The effects of sequestration are taking a toll on many and Meals-on-Wheels is no exception. A Meals-on-Wheels program in central Maine has been faced with the reality that it must now start turning away applicants and reducing the number of home visits. Although Meals-on-Wheels Greater San Diego Inc. is not directly federally funded, sequestration impacts our organization as well. Due to the decrease of funding to other locations, more beneficiaries will be turned away and will need to come to us for help.
Even though we are mostly funded by foundations and private donations, we receive some Community Development Block Grants (CDBG) that provide resources to address a wide range of unique community needs. Meals-on-Wheels has already heard from one city that we will not be receiving funding and we will just have to wait and see if others can fund meals for seniors this year or not. We are facing a possibility of $70,000 worth of cuts. This combined with the increase of need due to the effects of sequestration, and the growing number of Baby Boomers, puts Meals-on-Wheels Greater San Diego Inc. in need of additional funding to replace that piece of the pie and help with the burgeoning need to help more seniors we are seeing now every day.
Read more about the cutbacks to the central Maine program, below.
A central Maine program is turning away applicants and cutting back to one visit per home per week.
By MATT HONGOLTZ-HETLING / Morning Sentinel
Across-the-board sequestration cuts to federal programs mean the Meals on Wheels program is unable to deliver meals to some area seniors, leaving them struggling to feed themselves.
Meals on Wheels is one of several programs funded under the Older Americans Act, which was included in the sequester cuts, according to Debra Silva, a vice president at Spectrum Generations, central Maine’s agency on aging.
Cuts to the Older Americans Act have a disproportionate effect in Maine, which in 2010 had the third-highest percentage of seniors in the nation, at 15.6 percent, according to the U.S. Census Bureau.
Silva said Spectrum lost $106,000, or 5 percent, of its budget because of sequestration. Because the cuts were retroactive to the beginning of the year, she said, the actual effect is 9 percent of the program’s services.
In response, Spectrum has reduced its offerings, which include community dining at Waterville’s Muskie Center and support services for family caregivers. It also provides educational outreach on health insurance, heating costs and fraud. Wellness classes, which teach seniors things such as how to manage chronic diseases, also are being cut back.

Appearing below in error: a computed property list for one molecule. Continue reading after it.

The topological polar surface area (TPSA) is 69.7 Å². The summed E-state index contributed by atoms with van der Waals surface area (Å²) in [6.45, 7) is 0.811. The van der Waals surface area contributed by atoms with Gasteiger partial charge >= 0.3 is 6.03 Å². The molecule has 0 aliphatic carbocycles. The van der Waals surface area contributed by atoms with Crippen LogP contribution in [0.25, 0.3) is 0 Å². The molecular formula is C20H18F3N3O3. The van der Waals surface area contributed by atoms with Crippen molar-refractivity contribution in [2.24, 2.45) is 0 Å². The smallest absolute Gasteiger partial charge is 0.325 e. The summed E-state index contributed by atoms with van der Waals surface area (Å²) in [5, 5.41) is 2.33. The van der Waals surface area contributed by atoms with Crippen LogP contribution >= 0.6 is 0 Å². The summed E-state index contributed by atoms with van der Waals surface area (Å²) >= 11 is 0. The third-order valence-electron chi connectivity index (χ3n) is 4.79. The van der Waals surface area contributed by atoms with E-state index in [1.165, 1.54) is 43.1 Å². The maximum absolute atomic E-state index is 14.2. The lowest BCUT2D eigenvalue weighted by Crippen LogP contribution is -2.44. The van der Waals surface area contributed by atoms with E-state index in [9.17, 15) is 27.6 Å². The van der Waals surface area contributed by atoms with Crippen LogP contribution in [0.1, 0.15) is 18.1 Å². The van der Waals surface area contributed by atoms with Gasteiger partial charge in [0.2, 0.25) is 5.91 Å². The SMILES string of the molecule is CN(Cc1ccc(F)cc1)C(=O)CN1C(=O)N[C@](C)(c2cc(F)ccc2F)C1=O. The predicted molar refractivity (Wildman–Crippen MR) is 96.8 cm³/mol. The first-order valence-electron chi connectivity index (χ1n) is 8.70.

The loss of services has been apparent in the Meals on Wheels program. For the past 40 years, the program has delivered meals to seniors in need twice a week. Each volunteer visit includes a hot meal and one or two frozen meals, so that a senior winds up with five meals per week. The Muskie Center delivers about 200 meals a day to seniors.
In her 16 years at the Muskie Center, Silva said, the Meals on Wheels program never has had to turn people away because it couldn’t afford to feed them.
All that changed March 1, when the program began putting seniors on a waiting list for services.
The change came at a bad time for Marie Rouleau, 84, a Waterville resident who recently suffered a neck injury that makes it difficult for her to feed herself.
“I live alone,” said Rouleau, who has never married. “I don’t have any family.”
Despite her injury, for which she wears a soft brace, she can get up and get around without any problem, but the slightest movement hurts.
Her doctors tell her that the neck will never heal, she said.
Care workers do come to her house regularly, and take her to the grocery store once a week, but mostly she sits and watches TV, although even that is painful, she said.
As for feeding herself, she no longer can lift a heavy roast or a chicken out of the low oven, or wash and cut vegetables. Lately, she said, “I’ve been living on sandwiches and TV dinners. I eat a lot of soup.”
Rouleau had been a Meals on Wheels recipient previously, and now the time to accept help had come again, Rouleau decided in early March.
However, when she called, she said, she learned that the program had stopped accepting new clients just a few days earlier. She became one of the first people in the area to be put on a waiting list that has grown to 25 people in just a few weeks.
Silva said Rouleau is an example of a new group of seniors throughout the area who are finding themselves bereft of both the nutrition and the human contact that twice-weekly Meals on Wheels visits provide.
However, “We have to stop adding more meals, because we don’t have enough money,” Silva said.
Even those seniors who continue to receive the service will feel the pinch, she said, because beginning Monday, the service is scaling back from two visits per week to just one, in which the volunteer will deliver one hot meal and four frozen ones.
Silva said the change will save money because the program reimburses volunteers for their mileage costs. Still, she said, for many homebound seniors, the volunteer visit amounts to a safety check that is as important as the food being delivered.
“It’s hard for us to have to give up one of those visits,” she said. “We understand we have no choice, so we’re trying to do the best we can,” Silva said.
The ironic thing, Silva said, is that cutting these services actually costs taxpayers more money in the long term, because a tax dollar spent providing support services to someone at home can prevent having to spend many tax dollars on providing full-time care to the same person in a nursing home or an assisted-living facility.